Image 1 of 10
ntThe iPad 2 really needs no introduction. Available since March 11, it’s incredibly faster than its predecessor thanks to the new A5 processor. However, the poor reviews for the front-facing VGA camera have all been spot on. The quality was just as deplorable in person as it is in the photo above.
ntAfter an appearance at CES 2011 in January, the Acer Picasso is back on display. Originally expected to run on Froyo, the Picasso was shown running Android 3.0 (Honeycomb). Using a NVIDIA Tegra 2 dual-core processor, it felt faster than most other tablets. Yet it still felt a bit lagging when sitting next to the iPad 2.
ntOne big plus with the Acer Picasso over the iPad 2 is the SD card expansion slot to compliment the 16GB of onboard storage.
ntThe Acer Picasso also sports a dual-camera design and feels considerably thick in one’s hands for a tablet. It’s still a very portable device, but that could prove to a hindrance for those consumers looking for the sleekest gadgets available.
ntThere are still a handful of details that haven’t been revealed about the Acer Picasso yet – namely pricing and a release date.
ntOn the lower end of the spectrum, we have the Pandigital Novel. Running on Android 2.2 (Froyo), the Novel is a very budget-friendly option with a price tag under $200. This slate hasn’t attracted much positive attention, and it is painfully slow when compared to the two aforementioned tablets. Still you can’t beat the price. Think of it as a starter tablet.
ntThat is not a watch you’re looking at in the photo above. It’s the EmFinders Solution (EmSeeQ), a mobile device that can track the person wearing the mobile device. This is intended for keeping track of seniors as well as patients with Alzheimer’s, autisms and similar afflictions. The device can locate an individual and directly call 911 to recover the missing person.
ntThe EmSeeQ is currently available online through its own channels and will move over to AT&T later this year. The device itself costs $99 with a $25 monthly fee. However, the product price can be subsidized to free with a $39 per month plan, which operates on a month-to-month plan rather than a yearly contract.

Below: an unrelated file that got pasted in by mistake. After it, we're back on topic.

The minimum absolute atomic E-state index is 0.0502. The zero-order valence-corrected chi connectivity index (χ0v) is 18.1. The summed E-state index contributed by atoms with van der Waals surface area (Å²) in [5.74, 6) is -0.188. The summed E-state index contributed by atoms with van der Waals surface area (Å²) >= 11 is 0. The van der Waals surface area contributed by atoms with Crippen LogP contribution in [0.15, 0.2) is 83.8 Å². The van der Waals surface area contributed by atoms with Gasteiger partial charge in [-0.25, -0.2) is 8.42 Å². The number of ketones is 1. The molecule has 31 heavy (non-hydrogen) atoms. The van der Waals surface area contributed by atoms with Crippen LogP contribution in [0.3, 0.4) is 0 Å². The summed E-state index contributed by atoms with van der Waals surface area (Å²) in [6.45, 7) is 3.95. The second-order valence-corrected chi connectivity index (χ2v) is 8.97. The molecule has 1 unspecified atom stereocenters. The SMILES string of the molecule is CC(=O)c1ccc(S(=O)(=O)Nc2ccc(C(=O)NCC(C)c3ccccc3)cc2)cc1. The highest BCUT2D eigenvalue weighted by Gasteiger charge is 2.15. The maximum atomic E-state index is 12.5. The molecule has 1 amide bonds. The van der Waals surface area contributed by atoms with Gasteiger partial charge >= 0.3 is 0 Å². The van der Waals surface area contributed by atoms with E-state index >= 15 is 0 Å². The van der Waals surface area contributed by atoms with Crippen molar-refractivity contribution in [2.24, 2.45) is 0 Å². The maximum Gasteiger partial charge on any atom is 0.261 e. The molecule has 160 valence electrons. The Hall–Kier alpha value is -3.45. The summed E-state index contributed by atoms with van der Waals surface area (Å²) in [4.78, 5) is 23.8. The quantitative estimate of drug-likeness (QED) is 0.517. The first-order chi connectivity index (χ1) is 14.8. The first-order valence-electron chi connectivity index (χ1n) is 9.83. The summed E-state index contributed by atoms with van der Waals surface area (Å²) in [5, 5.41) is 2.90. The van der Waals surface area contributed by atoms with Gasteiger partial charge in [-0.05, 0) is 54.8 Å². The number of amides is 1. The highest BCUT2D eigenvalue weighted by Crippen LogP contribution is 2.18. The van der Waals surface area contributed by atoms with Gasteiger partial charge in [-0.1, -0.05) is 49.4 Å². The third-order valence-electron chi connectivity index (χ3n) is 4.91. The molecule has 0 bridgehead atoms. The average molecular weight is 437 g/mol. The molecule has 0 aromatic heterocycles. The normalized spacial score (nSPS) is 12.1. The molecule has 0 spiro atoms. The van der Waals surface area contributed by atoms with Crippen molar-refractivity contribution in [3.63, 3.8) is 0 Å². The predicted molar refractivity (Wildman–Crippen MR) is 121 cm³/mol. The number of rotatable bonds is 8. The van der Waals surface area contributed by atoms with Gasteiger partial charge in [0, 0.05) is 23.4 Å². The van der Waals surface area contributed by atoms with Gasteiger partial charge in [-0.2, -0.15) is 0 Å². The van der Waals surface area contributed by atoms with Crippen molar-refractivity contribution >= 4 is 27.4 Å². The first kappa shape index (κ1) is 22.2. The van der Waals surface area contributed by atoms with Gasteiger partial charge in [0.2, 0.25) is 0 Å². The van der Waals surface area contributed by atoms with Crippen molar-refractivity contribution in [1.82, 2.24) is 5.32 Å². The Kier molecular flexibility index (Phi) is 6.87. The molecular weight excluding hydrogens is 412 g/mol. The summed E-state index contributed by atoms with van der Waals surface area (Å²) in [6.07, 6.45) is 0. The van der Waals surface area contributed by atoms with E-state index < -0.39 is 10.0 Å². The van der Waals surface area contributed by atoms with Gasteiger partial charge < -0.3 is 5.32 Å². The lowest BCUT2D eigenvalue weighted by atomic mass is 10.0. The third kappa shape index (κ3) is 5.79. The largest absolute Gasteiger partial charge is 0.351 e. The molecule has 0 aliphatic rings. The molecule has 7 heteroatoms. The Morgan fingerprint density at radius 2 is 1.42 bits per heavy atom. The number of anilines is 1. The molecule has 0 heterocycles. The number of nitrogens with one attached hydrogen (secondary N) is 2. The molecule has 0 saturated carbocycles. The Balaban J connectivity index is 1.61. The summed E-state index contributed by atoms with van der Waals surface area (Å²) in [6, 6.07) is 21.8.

ntThe glowing orb pictured above is named Vitality. Basically, it monitors and alerts patients when to take their prescriptions. It works in conjunction with the GlowCaps, seen on a normal prescription bottle. The Vitality will switch from the docile blue lighting to red when a user needs to take his/her pills. If the user doesn’t do so in a timely matter, it will emit a noise and then eventually text/call a specified phone number. That number could be the patient’s or even a caregiver/family member if they want to be alerted in case of an emergency.
ntDubbed the “Swiss Army Knife of mobile health devices,” the BlueLibris is 3G-enabled, one-button device designed for several consumer demographics. The waterproof device can help parents monitor the location of their children and help caregivers track a patient’s well-being and physical information.
ntPricing and availability haven’t been announced yet, but we should be seeing the BlueLibris on the market later this year.
Yellow Pages mobile app
ntRemember the Yellow Pages? Well, now they’re back and on your smartphone. Counting 14 million listings nationwide and going strong, the YP app should help you find everything from a local restaurant to a new electrician, all using the GPS function on your phone to help.
ntThe YP mobile app is free to download and is available for iOS, Android and BlackBerry devices. The app is somewhat ad-based as, just like the Yellow Pages, many of the listings are paid for to stand out.